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I'm thinking of buying a Mac-Mini.

I'm trying to decide between the less expensive one (has regular snow leopard) and the more expensive one (has snow leopard server).

One of the things I wanted to do is have this mac mini act like a server. I.e., I want it to be on all the time and possibly host web, file server, or do other jobs in the background, etc. What I wanted to know is couldn't I just install apache and other 3rd party server software onto the regular snow leopard.... what would be the benefit of buying the actual snow leopard SERVER??

Thanks

p.s the cheaper mac mini also has a DVD drive (the more expensive one doesn't) so that's another reason why I'm leaning on the cheaper one

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Mac OS X Server includes all the built-in Mac OS X server management tools. There are GUIs and wizards that lead you through setting up a server with users, email, file sharing, wikis, podcasting, etc. All the built-in features of Snow Leopard Server are listed on Apple's website. Most of the servers are actually open-source products under the hood, but Apple has provided an integrated, easy-to-use interface for configuring them.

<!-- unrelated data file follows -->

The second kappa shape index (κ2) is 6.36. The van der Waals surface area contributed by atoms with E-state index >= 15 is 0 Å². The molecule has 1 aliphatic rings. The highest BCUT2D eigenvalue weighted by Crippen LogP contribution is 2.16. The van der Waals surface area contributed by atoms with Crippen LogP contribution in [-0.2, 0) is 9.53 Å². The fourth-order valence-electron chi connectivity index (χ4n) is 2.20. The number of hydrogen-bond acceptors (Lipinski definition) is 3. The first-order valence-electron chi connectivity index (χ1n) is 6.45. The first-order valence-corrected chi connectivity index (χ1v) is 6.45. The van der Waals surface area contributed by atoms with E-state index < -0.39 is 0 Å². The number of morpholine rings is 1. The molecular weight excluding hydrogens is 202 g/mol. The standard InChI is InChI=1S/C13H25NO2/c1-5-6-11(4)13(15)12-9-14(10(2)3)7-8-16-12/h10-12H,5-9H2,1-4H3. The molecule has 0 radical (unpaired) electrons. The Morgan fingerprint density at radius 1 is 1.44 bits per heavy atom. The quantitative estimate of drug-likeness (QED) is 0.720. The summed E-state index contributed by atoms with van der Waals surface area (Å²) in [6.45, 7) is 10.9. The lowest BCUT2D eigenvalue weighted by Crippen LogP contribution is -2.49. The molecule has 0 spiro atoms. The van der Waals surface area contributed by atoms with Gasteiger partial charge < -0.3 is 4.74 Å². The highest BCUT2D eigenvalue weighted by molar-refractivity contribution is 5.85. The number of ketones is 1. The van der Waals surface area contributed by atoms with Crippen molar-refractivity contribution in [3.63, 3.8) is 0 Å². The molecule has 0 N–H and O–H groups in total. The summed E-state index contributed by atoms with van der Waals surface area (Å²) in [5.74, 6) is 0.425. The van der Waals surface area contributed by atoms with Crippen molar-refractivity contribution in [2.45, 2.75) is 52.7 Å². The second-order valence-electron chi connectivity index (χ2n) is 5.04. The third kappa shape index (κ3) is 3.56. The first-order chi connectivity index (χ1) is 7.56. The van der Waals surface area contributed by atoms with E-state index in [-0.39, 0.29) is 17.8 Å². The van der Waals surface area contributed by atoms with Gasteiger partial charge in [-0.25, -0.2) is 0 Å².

If you are capable of setting up third-party web servers, mail servers, LDAP, etc., and are willing to do so, then it's entirely possible to use the standard Mac OS X. If anybody else needs to manage the Mac mini, you'll need them to know how to manage all the third-party software as well.

Note that the Mac mini with Snow Leopard Server includes an extra hard drive at the expense of the DVD drive, so if you need more storage with the standard Mac mini, you'll need to hang an external drive off of it. This is probably not a problem, but it's something to consider.

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+1. Snow Leopard client's personal web sharing server is actually a full install of Apache 2. The AFP file server binary is the same as server, so is the NFS server and so is the SMB server (which is Samba). The mail server is Postfix. etc. etc. The part I don't know in depth is the Open Directory/Password Server/Kerberos part, perhaps because I've never tried to set those services up manually on the client OS before. –  Spiff Apr 4 '11 at 2:44
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